1. Floor joists are set out, cut and fixed, and laterally supported at + 3mm on
all measurements and levelness in accordance with working drawings and
specifications
2. Joists are trimmed for openings and fixed with fastenings according to the
requirements of the working drawings and specifications
3. Unexpected situations are responded to in line with work place requirement
4. Housekeeping is performed according to safety regulations
5. Appropriate PPE is used according to job requirements
CONDITIONS:
You must be provided with the following:
1.
WORKPLACE LOCATION
2.
TOOLS AND EQUIPMENT
Claw Hammer
Pencil/Marking pen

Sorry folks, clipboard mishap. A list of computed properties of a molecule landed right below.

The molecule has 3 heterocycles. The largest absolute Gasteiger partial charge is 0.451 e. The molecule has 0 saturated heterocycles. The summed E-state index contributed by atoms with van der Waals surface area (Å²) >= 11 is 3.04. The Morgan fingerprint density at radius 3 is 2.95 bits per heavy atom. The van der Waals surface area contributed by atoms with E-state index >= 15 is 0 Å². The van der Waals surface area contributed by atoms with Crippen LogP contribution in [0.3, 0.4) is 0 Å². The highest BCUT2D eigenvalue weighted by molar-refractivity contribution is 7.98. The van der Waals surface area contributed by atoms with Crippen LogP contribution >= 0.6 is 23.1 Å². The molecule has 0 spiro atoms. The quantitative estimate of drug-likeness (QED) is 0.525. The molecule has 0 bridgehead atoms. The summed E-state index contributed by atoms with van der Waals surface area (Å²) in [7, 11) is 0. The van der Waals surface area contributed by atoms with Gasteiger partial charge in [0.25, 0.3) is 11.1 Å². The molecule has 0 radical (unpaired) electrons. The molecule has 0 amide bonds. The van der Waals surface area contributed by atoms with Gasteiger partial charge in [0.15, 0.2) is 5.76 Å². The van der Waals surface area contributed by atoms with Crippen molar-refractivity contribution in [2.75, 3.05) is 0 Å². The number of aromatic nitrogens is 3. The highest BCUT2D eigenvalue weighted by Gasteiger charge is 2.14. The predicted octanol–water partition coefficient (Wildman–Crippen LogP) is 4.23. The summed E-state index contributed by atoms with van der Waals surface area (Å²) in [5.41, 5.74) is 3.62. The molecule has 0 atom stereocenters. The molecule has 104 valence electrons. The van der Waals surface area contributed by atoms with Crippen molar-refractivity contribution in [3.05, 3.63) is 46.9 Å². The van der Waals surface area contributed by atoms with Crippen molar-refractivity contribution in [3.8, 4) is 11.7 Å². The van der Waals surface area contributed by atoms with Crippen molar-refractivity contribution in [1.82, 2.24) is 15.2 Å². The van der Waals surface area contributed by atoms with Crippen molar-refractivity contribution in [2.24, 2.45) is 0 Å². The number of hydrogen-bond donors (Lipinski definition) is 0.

Pull-Push Rule
Nylon String
Steel Square
Try-square
Hand Saw
Chalk Line
3. TRAINING MATERIALS
Leaning Packages
Bond paper
Ball pens

Personal Protective
Equipment
Portable Circular Saw
Plan and working drawings
Lumber
Nails
Plywood

Manuals
Related References

ASSESSMENT METHOD
Portfolio

JZGMSAT
QA
SYSTEM

Carpentry NC II
Install Framing
Works

Date Developed:
Sept. 1, 2011
Developed by:
Glenn F.
Salandanan

Document No.
Issued by:
Revision
____

Page 34 of 81

Learning Experience
LAY-OUT/INSTALL FLOOR JOISTS
Learning Activities

Special Instructions

Read Information Sheet No. 5.3-1 on


Floor Joist
Compare your answer to the answer
key

Answer Self-Check No. 5.3-1


Read Information Sheet No.5.3-2 on
Standard Size of Floor Opening
Answer Self-Check No. 5.3-2

JZGMSAT
QA
SYSTEM

Carpentry NC II
Install Framing
Works

Compare your answer to the answer


key

Date Developed:
Sept. 1, 2011
Developed by:
Glenn F.
Salandanan

Document No.
Issued by:
Revision
____

Page 35 of 81